Empirical estimates of the relationship between genetic distance and recombination rate (r) are determined in terms of sequence divergence (x) and are of the form log(r)=r0−18x (Majewski & Cohan 1999b; Majewski et al. 2000), indicating a relatively slow decline as a function of genetic distance. Further work is required to relate this to the allelic model used here, but a simple argument can be used to see that the reduction in recombination rate with genetic distance (divergence) we have used to generate clusters is much sharper than this empirically determined one. By linearizing the binomial probability for sequence identity based on randomly scattered polymorphisms, we infer that D≈Lx, where L is the total length of sequence compared. Thus, the degree of sequence divergence should be very low, except when very few alleles match at all, and the degree of recombination should be nearly equal to that between identical sequences.
Under neutral drift, we therefore do not predict speciation in sympatric populations with high rates of recombination, unless the empirically determined reduction in recombination rate with sequence divergence is much steeper than that which has been reported. Based on the reported relationship (Majewski & Cohan 1999b; Majewski et al. 2000), we expect distance-scaled recombination to reinforce and maintain genetic separations which are initially created by allopatry or niche differentiation, but not to generate them.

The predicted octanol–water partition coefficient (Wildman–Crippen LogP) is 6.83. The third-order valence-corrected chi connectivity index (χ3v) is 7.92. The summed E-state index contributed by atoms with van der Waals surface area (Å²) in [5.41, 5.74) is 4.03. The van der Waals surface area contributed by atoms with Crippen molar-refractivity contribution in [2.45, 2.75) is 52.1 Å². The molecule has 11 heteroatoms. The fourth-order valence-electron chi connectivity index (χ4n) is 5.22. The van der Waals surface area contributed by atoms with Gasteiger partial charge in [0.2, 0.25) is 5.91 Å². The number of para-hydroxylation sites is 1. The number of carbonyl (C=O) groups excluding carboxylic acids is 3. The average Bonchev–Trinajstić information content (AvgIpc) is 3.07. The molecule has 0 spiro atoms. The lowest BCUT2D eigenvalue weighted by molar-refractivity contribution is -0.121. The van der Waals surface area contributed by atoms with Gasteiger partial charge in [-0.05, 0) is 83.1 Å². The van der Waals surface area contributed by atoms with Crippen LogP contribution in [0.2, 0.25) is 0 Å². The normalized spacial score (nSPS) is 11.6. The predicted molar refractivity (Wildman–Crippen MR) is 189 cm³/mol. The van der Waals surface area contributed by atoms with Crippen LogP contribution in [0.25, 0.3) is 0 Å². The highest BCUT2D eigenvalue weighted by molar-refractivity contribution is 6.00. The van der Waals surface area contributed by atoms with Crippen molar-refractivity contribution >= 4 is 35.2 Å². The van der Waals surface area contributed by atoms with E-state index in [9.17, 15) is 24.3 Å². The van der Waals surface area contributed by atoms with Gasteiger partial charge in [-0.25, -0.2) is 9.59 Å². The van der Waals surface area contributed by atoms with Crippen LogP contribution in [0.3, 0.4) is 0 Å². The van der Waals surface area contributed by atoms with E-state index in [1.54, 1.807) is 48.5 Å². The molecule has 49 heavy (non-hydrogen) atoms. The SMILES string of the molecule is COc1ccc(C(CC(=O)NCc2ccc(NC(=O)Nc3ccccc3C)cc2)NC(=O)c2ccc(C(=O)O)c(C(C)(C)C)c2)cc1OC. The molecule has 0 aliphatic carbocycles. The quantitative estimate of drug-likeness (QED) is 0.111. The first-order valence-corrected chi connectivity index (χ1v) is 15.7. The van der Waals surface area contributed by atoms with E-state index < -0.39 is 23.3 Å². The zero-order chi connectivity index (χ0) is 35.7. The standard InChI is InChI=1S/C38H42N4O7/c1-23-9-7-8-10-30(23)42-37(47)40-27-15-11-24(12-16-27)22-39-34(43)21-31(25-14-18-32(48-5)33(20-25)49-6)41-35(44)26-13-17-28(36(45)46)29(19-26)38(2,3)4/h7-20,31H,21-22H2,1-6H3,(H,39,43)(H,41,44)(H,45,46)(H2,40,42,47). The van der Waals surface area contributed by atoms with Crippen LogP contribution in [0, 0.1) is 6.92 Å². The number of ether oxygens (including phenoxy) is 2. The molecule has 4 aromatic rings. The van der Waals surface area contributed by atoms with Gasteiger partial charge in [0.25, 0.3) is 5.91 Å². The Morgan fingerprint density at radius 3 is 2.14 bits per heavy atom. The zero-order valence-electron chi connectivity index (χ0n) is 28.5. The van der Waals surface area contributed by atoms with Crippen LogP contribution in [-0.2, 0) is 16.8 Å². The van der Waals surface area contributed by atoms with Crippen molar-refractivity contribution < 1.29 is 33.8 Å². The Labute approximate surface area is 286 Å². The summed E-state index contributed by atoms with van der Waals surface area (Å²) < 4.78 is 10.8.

In the absence of recombination, or when recombination is less frequent than mutation, a threshold is crossed and the population structure is instead effectively clonal, with clusters emerging as a consequence of divergence without bound (Cohan 2002) and stochastic loss of intermediate genotypes. These clusters are not produced by the same mechanism, and therefore they do not correspond to the same species definition as in the case of distance-scaled recombination.
The rates with which the processes modelled here would occur in nature are not clear. In the neutral simulations, we can observe the generation times at which resolved clusters appear, but generation length is a difficult concept for prokaryotes. Not only may rates of cell division vary widely depending on access to nutrients, but this may not even be the relevant generation time. In some circumstances, it may be appropriate to consider multiple bacteria as a single ‘soma’: for instance, in the case of a colony of bacteria in the throat of a host or a colony of yeast on the bark of a tree (Koufopanou et al. 2006). The generation time may then be better thought of as the time between the colonization of new hosts or sites.
Another characteristic of the clusters we observe is their dynamic nature. In all simulations, clusters emerge and become extinct, but there is considerable variation in the timespans involved. In these simulations, clusters compete with each other and result in stochastic extinctions, whereas in real populations ecological distinctiveness arising between clusters would be expected to have a large impact on their relative rates of extinction. One problem that arises from the observed dynamics is that any cross-sectional study of a real population is likely to identify clusters. There is no easy way of distinguishing whether two (or more) clusters observed within a sample of a natural population define clusters that are destined to remain distinct and which should each be given species designation, or are transient and destined to merge back into a single cluster, or are the consequence of inadequate sampling.